I'm in favor of strong labeling laws. People can do what they want with that information. Many people won't be able to make proper use of it, but they'll be no more in the dark than if the info wasn't there to consult. In the end, most people will eat whatever they want to eat and can afford. That's their choice.
Organic produce is preferable because it lacks pesticide residues. Organic farming can also be better for the environment (chiefly because it doesn't release a cocktail of potentially toxic synthetic chemicals into the water, and it's marginally less dependent on petroleum). Organic farming can be quite productive on a food-per-hectare basis too.
I'm quite happy with most genetically engineered plants that ward off pests using tricks of biochemistry borrowed from other species. Not so keen on the Round-Up Ready glyphosate herbicide-resistant strains but I can live with them. As herbicides go, glyphosates are relatively benign and easily and quickly biodegraded to harmless breakdown products, so they have minimal effects on ecosystems and little or no persistence in the environment.
Many dietary fads are the result of conclusion-jumping by non-scientists using data from small pilot studies that don't give a definitive answer to begin with. People seem to think that dietary science is changing its mind all the time about what's good for you so they should just eat whatever they want and not worry about it, but what's really happening is that the statements like "our preliminary results might mean X, and further study is needed" from scientists are magically morphed into "Science Sez white bread is poison and mung bean sprouts are definitely a superfood!" and other unsupported conclusions by the popular media.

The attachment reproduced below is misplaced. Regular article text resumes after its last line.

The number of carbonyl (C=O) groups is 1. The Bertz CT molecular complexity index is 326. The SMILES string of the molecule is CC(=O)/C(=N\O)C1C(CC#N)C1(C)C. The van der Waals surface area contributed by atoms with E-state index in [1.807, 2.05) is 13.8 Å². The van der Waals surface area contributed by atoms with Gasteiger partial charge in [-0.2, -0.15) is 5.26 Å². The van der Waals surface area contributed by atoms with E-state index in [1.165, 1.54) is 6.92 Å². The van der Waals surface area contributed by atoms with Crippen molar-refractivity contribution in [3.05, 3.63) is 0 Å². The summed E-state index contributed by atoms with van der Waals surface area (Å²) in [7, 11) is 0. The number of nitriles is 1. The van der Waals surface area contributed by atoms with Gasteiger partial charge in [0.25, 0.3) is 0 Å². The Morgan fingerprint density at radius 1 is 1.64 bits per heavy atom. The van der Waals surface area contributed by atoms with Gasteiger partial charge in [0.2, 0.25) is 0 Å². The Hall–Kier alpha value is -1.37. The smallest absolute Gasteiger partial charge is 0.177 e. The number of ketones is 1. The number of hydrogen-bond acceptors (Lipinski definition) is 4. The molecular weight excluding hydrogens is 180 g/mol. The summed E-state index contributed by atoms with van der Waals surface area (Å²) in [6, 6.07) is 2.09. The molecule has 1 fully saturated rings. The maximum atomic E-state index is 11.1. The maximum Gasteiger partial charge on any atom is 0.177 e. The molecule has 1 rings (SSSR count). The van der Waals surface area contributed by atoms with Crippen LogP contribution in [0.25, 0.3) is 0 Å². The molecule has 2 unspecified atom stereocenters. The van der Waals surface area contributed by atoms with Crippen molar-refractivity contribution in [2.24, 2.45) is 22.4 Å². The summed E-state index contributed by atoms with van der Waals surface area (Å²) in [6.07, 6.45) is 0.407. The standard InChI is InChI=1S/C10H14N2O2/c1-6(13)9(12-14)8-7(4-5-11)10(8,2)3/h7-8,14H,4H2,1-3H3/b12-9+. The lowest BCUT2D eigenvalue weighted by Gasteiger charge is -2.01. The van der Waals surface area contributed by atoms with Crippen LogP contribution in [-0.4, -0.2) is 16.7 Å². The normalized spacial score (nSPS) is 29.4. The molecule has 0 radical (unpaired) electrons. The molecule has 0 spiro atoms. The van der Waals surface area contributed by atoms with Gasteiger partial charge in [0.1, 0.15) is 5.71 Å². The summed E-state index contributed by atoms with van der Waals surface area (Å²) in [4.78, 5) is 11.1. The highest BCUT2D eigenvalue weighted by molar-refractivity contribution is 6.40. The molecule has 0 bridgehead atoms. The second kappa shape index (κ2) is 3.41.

The science now seems quite clear that people should eat less beef for health reasons, and the beef that they do eat should be grass-fed, not grain-fed. Health concerns aside, if you give a crap about the environment, you should also eat less beef and only grass-fed beef (or, preferably, grass-fed bison). This goes for most meat. In descending order of being bad for the environment, we have lamb, beef, pork, and poultry. Industrial lamb and beef production are particularly petroleum-hungry and contribute significantly to greenhouse warming. And then there's the whole question of the appropriateness of hormone and antibiotic supplements to livestock, and their direct and indirect effects on humans.